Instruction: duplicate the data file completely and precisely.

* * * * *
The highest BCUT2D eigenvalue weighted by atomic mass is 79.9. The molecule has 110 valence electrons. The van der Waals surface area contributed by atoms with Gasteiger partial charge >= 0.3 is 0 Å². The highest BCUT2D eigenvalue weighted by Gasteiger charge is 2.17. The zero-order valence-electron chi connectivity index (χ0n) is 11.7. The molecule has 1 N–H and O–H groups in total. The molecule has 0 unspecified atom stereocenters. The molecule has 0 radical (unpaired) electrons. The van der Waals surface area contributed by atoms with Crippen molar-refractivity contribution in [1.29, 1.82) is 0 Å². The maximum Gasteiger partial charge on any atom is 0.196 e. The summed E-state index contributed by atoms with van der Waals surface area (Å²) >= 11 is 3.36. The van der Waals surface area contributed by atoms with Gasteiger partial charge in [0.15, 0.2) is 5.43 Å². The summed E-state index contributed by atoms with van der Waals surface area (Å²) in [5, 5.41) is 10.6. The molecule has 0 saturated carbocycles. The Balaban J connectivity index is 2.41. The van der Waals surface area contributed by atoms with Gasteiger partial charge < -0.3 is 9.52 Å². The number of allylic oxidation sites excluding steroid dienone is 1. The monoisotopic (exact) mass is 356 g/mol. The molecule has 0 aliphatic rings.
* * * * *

The highest BCUT2D eigenvalue weighted by atomic mass is 79.9. The molecule has 110 valence electrons. The van der Waals surface area contributed by atoms with Gasteiger partial charge >= 0.3 is 0 Å². The highest BCUT2D eigenvalue weighted by Gasteiger charge is 2.17. The zero-order valence-electron chi connectivity index (χ0n) is 11.7. The molecule has 1 N–H and O–H groups in total. The molecule has 0 unspecified atom stereocenters. The molecule has 0 radical (unpaired) electrons. The van der Waals surface area contributed by atoms with Crippen molar-refractivity contribution in [1.29, 1.82) is 0 Å². The maximum Gasteiger partial charge on any atom is 0.196 e. The summed E-state index contributed by atoms with van der Waals surface area (Å²) >= 11 is 3.36. The van der Waals surface area contributed by atoms with Gasteiger partial charge in [0.15, 0.2) is 5.43 Å². The summed E-state index contributed by atoms with van der Waals surface area (Å²) in [5, 5.41) is 10.6. The molecule has 0 saturated carbocycles. The Balaban J connectivity index is 2.41. The van der Waals surface area contributed by atoms with Gasteiger partial charge < -0.3 is 9.52 Å². The number of allylic oxidation sites excluding steroid dienone is 1. The monoisotopic (exact) mass is 356 g/mol. The molecule has 0 aliphatic rings.